How the heck do I pick out paint colors?
August 9, 2017 10:52 AM   Subscribe

I need to paint the interior walls in my new house. I am completely overwhelmed by the process of picking out paint colors. How does anyone do this?!? Please help me deal with the intersection of interior design, executive function disorder, and choice paralysis.

I just moved into my first house. The bedrooms are badly in need of a coat of paint, and they're also painted colors that I don't particularly love. (Every room in the house is a different shade of green, other than the room that is red. I'm not opposed to green in theory, but these particular greens are too dark for my tiny little rooms, and the red is truly hideous.) However, I'm totally paralyzed at the thought of picking out colors. I'm not a hugely visual person, and I don't have strong preferences. I also have a lot of trouble making choices in general, and the options here are literally infinite. I keep thinking that I'll just be boring and go with off-white, but there are 18-mllion off-whites to choose from, and I don't even know how to begin narrowing it down. Help! How does anyone who is not an interior decorator deal with this? Usually what I do is give up and decide that I can tolerate it the way it is, but that's not an option.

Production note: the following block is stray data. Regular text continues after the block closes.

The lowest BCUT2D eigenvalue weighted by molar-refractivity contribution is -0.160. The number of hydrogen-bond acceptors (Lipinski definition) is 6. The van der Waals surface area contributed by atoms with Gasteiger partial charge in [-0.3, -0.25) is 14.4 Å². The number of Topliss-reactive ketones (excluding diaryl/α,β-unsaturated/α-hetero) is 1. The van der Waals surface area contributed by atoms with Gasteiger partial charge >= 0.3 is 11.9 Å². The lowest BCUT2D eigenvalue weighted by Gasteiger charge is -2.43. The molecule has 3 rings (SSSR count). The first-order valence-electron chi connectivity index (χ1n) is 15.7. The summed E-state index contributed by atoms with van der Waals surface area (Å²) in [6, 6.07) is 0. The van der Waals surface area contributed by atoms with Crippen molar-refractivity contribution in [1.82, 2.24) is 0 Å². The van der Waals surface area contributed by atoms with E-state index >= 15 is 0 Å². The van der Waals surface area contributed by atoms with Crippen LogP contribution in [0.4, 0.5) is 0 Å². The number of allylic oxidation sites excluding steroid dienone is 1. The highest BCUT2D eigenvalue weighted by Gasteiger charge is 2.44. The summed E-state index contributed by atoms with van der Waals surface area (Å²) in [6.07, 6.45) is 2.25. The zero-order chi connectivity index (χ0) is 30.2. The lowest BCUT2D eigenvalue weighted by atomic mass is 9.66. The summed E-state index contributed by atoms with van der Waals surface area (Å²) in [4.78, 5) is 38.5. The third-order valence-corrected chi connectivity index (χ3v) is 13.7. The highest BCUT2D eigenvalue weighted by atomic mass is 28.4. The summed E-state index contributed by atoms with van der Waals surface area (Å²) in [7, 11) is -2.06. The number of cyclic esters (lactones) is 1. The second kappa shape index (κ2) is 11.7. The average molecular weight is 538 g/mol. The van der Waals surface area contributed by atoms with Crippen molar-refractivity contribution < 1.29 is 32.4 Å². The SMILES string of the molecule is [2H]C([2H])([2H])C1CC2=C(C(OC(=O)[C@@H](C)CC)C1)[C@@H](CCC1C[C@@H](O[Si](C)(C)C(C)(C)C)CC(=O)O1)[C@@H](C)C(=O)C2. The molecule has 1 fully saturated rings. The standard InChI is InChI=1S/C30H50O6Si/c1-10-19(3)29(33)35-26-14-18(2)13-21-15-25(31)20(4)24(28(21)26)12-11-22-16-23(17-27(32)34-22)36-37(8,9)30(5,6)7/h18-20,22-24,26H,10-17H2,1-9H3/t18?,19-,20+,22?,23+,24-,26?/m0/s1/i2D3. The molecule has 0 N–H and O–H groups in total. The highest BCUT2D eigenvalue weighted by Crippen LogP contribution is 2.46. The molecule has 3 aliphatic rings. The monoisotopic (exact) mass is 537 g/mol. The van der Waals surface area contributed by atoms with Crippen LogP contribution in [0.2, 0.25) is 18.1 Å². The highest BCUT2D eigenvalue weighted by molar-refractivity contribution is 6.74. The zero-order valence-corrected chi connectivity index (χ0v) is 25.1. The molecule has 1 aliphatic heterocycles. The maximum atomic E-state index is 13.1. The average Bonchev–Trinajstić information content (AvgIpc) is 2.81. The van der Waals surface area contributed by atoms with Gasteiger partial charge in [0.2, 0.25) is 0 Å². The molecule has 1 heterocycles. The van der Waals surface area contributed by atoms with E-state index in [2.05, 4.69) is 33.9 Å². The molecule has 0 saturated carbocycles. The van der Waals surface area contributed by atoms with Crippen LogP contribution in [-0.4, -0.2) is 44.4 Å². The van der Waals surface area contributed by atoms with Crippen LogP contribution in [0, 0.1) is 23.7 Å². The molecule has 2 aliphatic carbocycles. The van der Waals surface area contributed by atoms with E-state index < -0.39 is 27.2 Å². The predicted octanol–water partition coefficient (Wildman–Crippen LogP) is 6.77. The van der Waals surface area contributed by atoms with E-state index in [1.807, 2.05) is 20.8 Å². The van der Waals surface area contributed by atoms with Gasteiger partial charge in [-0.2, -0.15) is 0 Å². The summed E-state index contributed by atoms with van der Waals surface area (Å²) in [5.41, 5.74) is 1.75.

posted by ArbitraryAndCapricious to Home & Garden (27 answers total) 8 users marked this as a favorite
We went to a dedicated paint store and asked for help. We wanted something bold, but neither of us has much of a design eye. We took a piece of flooring and a couch pillow to the Benjamin Moore store and spent a good 30 minutes with the guy there.

Don't be afraid to buy sample sizes and go home and paint sections of your wall--you're just going to paint over it, right? That's how we decided that the light orangey-yellow we liked at the store would have been a disastrous peachy pink.
posted by MrMoonPie at 11:00 AM on August 9, 2017 [3 favorites]

You've already figured out one important design element -- lighter colors will look better.